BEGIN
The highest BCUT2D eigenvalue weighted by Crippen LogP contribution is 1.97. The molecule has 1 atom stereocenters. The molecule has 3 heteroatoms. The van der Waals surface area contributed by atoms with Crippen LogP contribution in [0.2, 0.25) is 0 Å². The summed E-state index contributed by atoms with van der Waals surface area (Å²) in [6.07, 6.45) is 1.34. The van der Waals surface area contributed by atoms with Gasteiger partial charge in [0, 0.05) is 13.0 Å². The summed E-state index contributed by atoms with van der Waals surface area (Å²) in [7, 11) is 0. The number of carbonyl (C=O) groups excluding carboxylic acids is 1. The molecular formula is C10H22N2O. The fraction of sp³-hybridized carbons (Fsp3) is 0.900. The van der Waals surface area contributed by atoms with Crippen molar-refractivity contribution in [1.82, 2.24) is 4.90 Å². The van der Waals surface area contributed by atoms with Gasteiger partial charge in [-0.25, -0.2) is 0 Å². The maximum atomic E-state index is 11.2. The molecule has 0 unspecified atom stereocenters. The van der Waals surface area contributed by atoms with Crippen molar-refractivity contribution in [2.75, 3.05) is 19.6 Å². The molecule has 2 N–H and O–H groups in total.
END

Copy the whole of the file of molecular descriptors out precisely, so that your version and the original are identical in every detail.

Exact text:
The highest BCUT2D eigenvalue weighted by Crippen LogP contribution is 1.97. The molecule has 1 atom stereocenters. The molecule has 3 heteroatoms. The van der Waals surface area contributed by atoms with Crippen LogP contribution in [0.2, 0.25) is 0 Å². The summed E-state index contributed by atoms with van der Waals surface area (Å²) in [6.07, 6.45) is 1.34. The van der Waals surface area contributed by atoms with Gasteiger partial charge in [0, 0.05) is 13.0 Å². The summed E-state index contributed by atoms with van der Waals surface area (Å²) in [7, 11) is 0. The number of carbonyl (C=O) groups excluding carboxylic acids is 1. The molecular formula is C10H22N2O. The fraction of sp³-hybridized carbons (Fsp3) is 0.900. The van der Waals surface area contributed by atoms with Crippen molar-refractivity contribution in [1.82, 2.24) is 4.90 Å². The van der Waals surface area contributed by atoms with Gasteiger partial charge in [-0.25, -0.2) is 0 Å². The maximum atomic E-state index is 11.2. The molecule has 0 unspecified atom stereocenters. The van der Waals surface area contributed by atoms with Crippen molar-refractivity contribution in [2.75, 3.05) is 19.6 Å². The molecule has 2 N–H and O–H groups in total.